What to expect after Oregon's wettest season since 1999

This season has been so wet that even the heartiest Oregonians have invested in umbrellas.

Two record-breaking months for rainfall — October and February — fueled what has been Oregon’s wettest season since 1999, according to hydrologists.

The rain started early and never let up, bringing floods, blizzards, and landslides. Multiple snowstorms shut down the Willamette Valley.

“There’s no single reason why this season has been so wet,” said Andy Bryant, hydrologist for the National Weather Service in Portland. “Tropical storms have been feeding a pretty consistent amount of moisture into the jet stream, but overall, there’s just been a lot of activity over the Pacific.”

After a string of years that saw record-breaking heat, drought, and low snowpack, this winter helped the state recover almost entirely. For the first time since 2011, Oregon is expected to enter the summer completely free of drought or dryness.

“We’ve gone from one extreme to the other,” Bryant said. “A few years ago we had historic, widespread drought. Now it’s these big pulses of rain, snow, and flooding. It’s very unusual.”

For the current water year, which starts on Oct. 1, Oregon’s precipitation is 132 percent of normal, the highest in early April in almost two decades. Mountain snowpack isn’t far behind at 125 percent of normal, the highest since 2012.

That’s good news for fish, wildlife and reducing the threat of wildfire, and ski areas are counting their money and planning to stay open into May.  But not all the news is positive. Farmers are up to a month behind in their planting. Detroit Lake still needs spring rain to completely fill. Home gardeners have more moss and slugs invading their plots.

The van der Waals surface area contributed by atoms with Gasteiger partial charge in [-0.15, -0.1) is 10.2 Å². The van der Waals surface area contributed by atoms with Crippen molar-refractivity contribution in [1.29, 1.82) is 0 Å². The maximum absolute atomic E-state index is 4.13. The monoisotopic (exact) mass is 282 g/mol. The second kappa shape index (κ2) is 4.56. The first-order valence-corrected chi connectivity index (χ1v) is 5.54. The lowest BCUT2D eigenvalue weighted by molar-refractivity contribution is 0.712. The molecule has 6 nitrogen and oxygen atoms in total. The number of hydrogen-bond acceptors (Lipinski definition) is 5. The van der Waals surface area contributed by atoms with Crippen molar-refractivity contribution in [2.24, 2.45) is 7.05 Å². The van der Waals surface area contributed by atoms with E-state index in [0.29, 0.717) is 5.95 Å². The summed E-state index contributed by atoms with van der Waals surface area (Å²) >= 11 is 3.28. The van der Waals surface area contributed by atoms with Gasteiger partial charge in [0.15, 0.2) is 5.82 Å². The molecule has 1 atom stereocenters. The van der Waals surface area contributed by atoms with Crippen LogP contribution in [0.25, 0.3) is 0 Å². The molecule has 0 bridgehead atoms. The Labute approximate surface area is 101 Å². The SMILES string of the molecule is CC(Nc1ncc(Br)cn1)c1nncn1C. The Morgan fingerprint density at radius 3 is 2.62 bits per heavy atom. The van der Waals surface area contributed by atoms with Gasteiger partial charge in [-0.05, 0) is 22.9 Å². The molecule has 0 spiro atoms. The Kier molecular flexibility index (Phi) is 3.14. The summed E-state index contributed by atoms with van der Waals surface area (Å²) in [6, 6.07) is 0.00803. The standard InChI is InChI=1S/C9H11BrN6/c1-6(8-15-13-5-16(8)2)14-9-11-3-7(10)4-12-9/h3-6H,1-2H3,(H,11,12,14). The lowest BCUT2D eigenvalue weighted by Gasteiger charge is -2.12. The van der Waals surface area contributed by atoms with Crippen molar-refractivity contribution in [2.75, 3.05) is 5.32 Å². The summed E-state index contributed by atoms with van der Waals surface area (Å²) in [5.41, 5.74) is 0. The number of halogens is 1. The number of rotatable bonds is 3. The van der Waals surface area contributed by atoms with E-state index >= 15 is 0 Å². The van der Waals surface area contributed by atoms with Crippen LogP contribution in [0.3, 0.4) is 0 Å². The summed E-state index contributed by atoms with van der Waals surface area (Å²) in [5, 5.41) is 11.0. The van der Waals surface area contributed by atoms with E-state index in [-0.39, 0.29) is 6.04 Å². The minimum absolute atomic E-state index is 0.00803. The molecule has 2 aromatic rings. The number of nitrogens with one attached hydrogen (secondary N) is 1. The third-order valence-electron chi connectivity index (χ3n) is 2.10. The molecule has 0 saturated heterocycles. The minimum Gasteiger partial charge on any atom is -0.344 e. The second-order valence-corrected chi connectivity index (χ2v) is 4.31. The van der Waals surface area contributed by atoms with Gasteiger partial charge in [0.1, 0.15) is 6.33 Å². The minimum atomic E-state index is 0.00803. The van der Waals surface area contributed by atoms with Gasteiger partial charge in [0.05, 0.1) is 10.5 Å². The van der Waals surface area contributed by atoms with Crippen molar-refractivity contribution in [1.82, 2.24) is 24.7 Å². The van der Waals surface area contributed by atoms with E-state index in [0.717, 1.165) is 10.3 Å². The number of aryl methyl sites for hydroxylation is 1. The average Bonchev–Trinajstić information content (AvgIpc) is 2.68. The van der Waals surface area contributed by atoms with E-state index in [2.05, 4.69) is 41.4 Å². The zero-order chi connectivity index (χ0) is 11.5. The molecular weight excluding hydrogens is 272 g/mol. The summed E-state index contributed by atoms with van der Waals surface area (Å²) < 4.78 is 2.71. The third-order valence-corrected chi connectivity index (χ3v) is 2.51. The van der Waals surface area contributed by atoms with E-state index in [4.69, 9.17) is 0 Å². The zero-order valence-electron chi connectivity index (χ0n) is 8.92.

Here’s a look at how the rainiest year in almost two decades is impacting Salem, the Willamette Valley and the state at large.

Fewer wildfires (maybe)

There’s no perfect correlation between a wet and snowy year and fewer wildfires. After all, dry lightning strikes and summer temperatures play the biggest role, experts said.

But a healthy snowpack should improve chances of a less severe wildfire season, National Interagency Fire Center spokeswoman Jessica Gardetto said.

“Significant winter snowpack, on average, tends to delay fire season in the higher elevation areas,” she said. “It prolongs the drying of vegetation, meaning that it won't be susceptible to burning until it has had time to dry out, which, on average, doesn't occur until mid- to late-summer.”

Last year, wildfires torched 186,317 acres, the lowest total since 2010 and well below the 10-year average. In 2015, one of the worst years for drought in Oregon’s history, 685,809 acres burned; in 2014, another drought year, 984,629 acres burned.

Oddly enough, the worst year for wildfire in recent history was 2012, when 1.2 million acres burned. That came during a period of normal to above normal rain and snowpack in Oregon.

Will Detroit Lake actually fill?

Despite the historically rainy season, Detroit Lake will still need close-to-normal rainfall during the spring to reach its full summertime level of 1,563.5 feet.

Currently, the reservoir sits at 1,545 feet. That’s just a few feet higher than normal for this time of year.

“Right now we’re pretty optimistic we’re going to fill,” said Salina Hart, chief of reservoir regulation and water quality section for the U.S. Army Corps of Engineers. “But it all comes down to spring rain.”

The Corps releases most of the water during the rainy season to ensure it has enough space to absorb a “100 year storm event” — a flood such as those seen in 1964 and 1996 — and limit damage to the Willamette Valley.

The reservoir gradually begins storing water starting Feb. 1 following a “rule curve.” That curve — the subject of controversy in recent years — means the reservoir is heavily dependent on spring rainfall to fill. Last spring didn’t bring quite enough rain to keep the reservoir full through the summer. In 2015, the reservoir hit its lowest level in history.